IF you violate a regulation or operate in an unsafe manner on a SOLO flight that it causes an incident or accident, then the FAA would get involved. At that point, it depends on how serious the issue is. An incident could raise a NEW issue that may not have anything to do with your incident. For example, if you run off the side of the runway during a crosswind, and the FAA sees that you never got any logged ground instruction in your logbook, the FAA might then do "remedial training" with the instructor. Worst case scenario, the instructor could get a 709 ride. You can read about 709 rides here - The 709 Ride

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It seems like it would be hard to find an instructor to let you solo at all if he were to be held liable if you crashed at any point even during a supervised solo.
Not really, I've got many students from other instructors. I've gone up for 2 flights, given them a pre-solo written test and then signed them off to solo. It depends on how well you have been trained. Instructors know that we are liable when students are flying around with our endorsements, it's part of the responsibility of being a flight instructor. Experienced instructors will be more comfortable taking on someone else's student compared to fresh new CFIs.

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I dont need more solo time? I need to fly as much as possible. I need to get my commercial ASAP. I work for an agricultural flying service (going on 4 years) and my boss has promised me a flying job after i get my ticket.
That is correct, you don't NEED additional solo time. You met the 10 hours solo requirement (assuming you have met them since you have 20 hours of solo time) which is required as per 14 CFR Part 61. At this point, it is for your CFI to decide if he wants you to fly solo. Yes, any additional solo time gets counted towards your total time, but you'd be better off getting some dual training instead of flying local solo flights. You might think "but I get so much experience when I'm flying solo". That is correct, however, to your CFI, it only means experience at the risk of something happening on the flight where the CFI is responsible. Your instructor may not want the additional liability, since you already have your 10 hours of solo time. If you really want to build experience, go fly after you get your Private Pilot certificate where you are the PIC of the flight, without any "safety umbrella" or "restrictions" from your CFI. If you plan to work on an instrument rating after your Private, find a CFII to provide you with some much needed "hood time".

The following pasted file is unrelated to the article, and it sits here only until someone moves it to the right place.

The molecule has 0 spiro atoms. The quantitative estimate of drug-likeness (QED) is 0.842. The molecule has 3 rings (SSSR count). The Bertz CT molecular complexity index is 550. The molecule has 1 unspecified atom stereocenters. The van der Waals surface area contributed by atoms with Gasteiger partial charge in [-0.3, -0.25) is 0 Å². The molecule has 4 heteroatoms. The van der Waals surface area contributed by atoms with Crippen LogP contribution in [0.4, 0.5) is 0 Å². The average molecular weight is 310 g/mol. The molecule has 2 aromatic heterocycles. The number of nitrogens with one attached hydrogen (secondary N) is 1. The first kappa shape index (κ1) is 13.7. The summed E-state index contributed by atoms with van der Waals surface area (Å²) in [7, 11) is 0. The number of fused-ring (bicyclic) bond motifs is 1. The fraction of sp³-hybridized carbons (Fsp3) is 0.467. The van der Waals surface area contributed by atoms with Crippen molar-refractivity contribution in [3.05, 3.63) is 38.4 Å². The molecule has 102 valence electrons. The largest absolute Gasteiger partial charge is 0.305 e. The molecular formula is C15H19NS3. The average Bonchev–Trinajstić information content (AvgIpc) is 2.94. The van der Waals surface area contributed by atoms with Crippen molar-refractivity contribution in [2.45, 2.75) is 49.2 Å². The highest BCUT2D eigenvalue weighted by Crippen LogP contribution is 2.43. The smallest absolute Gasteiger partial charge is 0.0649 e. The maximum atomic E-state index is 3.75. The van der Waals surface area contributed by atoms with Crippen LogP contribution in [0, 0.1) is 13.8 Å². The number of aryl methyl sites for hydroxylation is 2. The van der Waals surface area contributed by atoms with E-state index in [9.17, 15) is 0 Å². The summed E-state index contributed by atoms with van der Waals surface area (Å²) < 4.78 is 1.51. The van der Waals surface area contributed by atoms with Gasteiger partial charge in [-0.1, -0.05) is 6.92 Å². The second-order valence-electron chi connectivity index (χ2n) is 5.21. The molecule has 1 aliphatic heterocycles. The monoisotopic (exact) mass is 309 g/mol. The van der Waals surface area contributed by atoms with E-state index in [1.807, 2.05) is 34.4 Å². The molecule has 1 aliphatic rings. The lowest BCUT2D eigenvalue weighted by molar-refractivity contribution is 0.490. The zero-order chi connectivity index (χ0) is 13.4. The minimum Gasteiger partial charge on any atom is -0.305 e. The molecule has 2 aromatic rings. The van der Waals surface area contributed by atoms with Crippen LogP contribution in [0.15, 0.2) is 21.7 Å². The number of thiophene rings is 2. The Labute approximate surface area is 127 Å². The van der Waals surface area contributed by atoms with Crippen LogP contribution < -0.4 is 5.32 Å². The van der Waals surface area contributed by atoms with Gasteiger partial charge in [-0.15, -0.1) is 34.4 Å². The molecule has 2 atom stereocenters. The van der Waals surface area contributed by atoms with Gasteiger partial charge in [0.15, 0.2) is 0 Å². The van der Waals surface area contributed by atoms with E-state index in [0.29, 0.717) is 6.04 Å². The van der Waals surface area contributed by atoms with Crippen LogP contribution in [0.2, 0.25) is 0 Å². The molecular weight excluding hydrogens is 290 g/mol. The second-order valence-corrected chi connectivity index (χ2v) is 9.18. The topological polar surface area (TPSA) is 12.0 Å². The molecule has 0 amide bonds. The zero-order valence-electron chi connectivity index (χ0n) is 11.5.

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All of this is stemming from the burning desire Ive had to fly my 120 by myself this entire year I've owned it while I was waiting on my medical. Ive been tempted to go take her up when no one is around but have abstained from such behaivior. It's going to be a lot harder to do that after he endorses me to solo. Then it will be legal and my insurance will cover me by myself.
Honestly, this is a conversation between you and your CFI. Yes, you're covered legally and by your insurance, but the last thing any CFI wants is to have one of his students involved in an incident/accident while with his solo endorsement. If your CFI feels comfortable to let you keep flying solo ON HIS TICKET, having met your minimum solo time requirements as per Part 61, then keep flying solo and have fun. If he doesn't feel comfortable, then you don't fly solo. It's as simple as that. It's your CFI's signature in your logbook allowing you to solo, so you do what he tells you to do. Since your instructor is also your friend, give him a link to this thread and ask for his feedback.